The Cambridge research provides valuable insights into why BI projects fail. It suggests that fewer than 10% of organisations have used BI to re-engineer their organisational and technological infrastructures simultaneously – which is a key driver of success.

Similarly, BI projects are often mistakenly seen as purely technology based, with ownership limited to IT specialists within the business instead of being embedded throughout the organisation.

Firms’ IT systems can also be under-developed, with legacy systems not being up to scratch. Companies then struggle to make sense of multiple databases, in different locations, made more complex by mergers and acquisitions.

Failing to address underlying data issues can easily lead to problems in delivering BI, as well as an unwillingness to challenge the existing status quo of measures and reports.

In some cases, companies are still trying to use models of management that were developed in the 1970s, forgetting that the management models of yesterday will not work tomorrow.

And finally, BI projects are often implemented too quickly, with little thought given to the design and role of data. Getting the basics right first time, under-estimating the complexity involved as well as understanding the impact on many processes and systems, is essential.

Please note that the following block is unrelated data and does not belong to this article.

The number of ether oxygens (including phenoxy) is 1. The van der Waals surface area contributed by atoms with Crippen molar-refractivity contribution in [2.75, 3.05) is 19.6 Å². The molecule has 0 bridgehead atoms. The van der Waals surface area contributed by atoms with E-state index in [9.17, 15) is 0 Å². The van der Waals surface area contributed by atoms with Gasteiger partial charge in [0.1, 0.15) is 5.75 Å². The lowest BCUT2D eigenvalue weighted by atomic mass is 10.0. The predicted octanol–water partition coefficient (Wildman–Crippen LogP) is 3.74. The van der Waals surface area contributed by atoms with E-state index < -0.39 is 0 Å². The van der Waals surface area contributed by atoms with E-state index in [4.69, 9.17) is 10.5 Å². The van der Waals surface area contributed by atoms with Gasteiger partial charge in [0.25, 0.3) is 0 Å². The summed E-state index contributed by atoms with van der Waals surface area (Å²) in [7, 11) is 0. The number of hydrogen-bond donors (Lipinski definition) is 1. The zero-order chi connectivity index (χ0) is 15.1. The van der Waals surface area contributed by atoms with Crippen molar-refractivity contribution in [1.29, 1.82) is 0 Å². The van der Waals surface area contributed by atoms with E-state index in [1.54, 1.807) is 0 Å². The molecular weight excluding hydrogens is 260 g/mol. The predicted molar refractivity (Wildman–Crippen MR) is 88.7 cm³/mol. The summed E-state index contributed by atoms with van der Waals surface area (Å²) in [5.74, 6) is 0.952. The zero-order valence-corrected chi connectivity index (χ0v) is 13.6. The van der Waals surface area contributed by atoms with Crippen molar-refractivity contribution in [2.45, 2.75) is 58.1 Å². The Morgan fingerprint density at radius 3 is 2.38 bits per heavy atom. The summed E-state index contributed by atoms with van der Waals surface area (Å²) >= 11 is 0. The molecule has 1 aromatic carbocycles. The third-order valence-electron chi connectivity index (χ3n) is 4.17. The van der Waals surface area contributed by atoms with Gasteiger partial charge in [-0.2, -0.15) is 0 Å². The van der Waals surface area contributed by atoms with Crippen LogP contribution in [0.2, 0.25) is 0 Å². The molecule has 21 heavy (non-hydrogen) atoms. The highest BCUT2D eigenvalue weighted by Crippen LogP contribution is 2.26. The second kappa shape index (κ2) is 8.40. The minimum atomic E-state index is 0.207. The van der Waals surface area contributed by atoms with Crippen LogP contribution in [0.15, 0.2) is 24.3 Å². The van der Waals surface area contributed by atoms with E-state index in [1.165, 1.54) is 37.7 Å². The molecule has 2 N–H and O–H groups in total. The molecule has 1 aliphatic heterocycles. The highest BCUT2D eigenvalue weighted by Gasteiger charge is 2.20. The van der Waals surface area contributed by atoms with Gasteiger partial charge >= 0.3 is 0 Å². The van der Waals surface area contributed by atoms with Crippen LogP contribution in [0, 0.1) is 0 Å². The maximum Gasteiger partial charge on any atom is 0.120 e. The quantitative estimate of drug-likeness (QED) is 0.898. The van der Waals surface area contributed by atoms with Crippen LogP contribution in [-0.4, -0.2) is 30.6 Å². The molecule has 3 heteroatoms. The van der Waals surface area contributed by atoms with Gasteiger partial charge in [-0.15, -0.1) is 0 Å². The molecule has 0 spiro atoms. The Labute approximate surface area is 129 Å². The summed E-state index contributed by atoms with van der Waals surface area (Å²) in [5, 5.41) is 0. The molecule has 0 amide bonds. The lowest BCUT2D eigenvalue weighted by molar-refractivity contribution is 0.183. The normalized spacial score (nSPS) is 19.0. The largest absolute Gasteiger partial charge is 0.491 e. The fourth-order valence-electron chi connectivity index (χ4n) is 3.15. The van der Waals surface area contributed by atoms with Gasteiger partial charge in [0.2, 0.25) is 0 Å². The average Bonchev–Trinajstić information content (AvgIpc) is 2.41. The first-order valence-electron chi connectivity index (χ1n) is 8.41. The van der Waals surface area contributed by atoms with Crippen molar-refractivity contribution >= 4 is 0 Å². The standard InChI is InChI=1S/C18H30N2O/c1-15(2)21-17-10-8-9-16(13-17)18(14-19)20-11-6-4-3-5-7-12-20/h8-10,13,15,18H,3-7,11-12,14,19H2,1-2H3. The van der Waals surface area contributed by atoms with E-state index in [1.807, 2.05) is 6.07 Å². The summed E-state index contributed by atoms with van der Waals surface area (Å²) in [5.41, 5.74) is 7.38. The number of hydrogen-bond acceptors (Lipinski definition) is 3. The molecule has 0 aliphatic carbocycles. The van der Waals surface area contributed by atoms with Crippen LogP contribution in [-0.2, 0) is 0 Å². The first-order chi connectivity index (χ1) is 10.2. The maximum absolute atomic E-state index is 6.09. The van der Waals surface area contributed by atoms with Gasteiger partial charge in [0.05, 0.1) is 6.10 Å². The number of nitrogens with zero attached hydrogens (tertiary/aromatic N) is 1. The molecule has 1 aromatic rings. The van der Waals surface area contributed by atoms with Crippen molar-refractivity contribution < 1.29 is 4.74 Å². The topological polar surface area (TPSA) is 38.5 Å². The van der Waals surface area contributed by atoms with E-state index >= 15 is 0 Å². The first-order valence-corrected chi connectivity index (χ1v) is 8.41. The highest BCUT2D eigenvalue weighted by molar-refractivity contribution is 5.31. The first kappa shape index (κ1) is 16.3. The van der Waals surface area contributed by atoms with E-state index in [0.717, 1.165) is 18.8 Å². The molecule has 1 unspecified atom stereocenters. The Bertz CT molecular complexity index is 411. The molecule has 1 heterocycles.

The challenge is how to design BI systems that facilitate and enable, not simply command and control management structures. Executives are no longer simply looking for ways of controlling vast empires, but rather for mechanisms that enable their people to perform. BI can deliver significant returns to those who really capitalise on its potential.

How to succeed

KPMG Performance and Technology has identified six key building blocks, including several business-critical questions for business leaders to answer, which will allow organisations to reap BI’s rewards:

Business strategy alignment

• What information is key to delivering strategy?

• How can it be deployed in a way that maximises business performance cost-effectively?


• What are the principle processes and the organisational structure required to ensure integrity and the continuous alignment of information to business needs?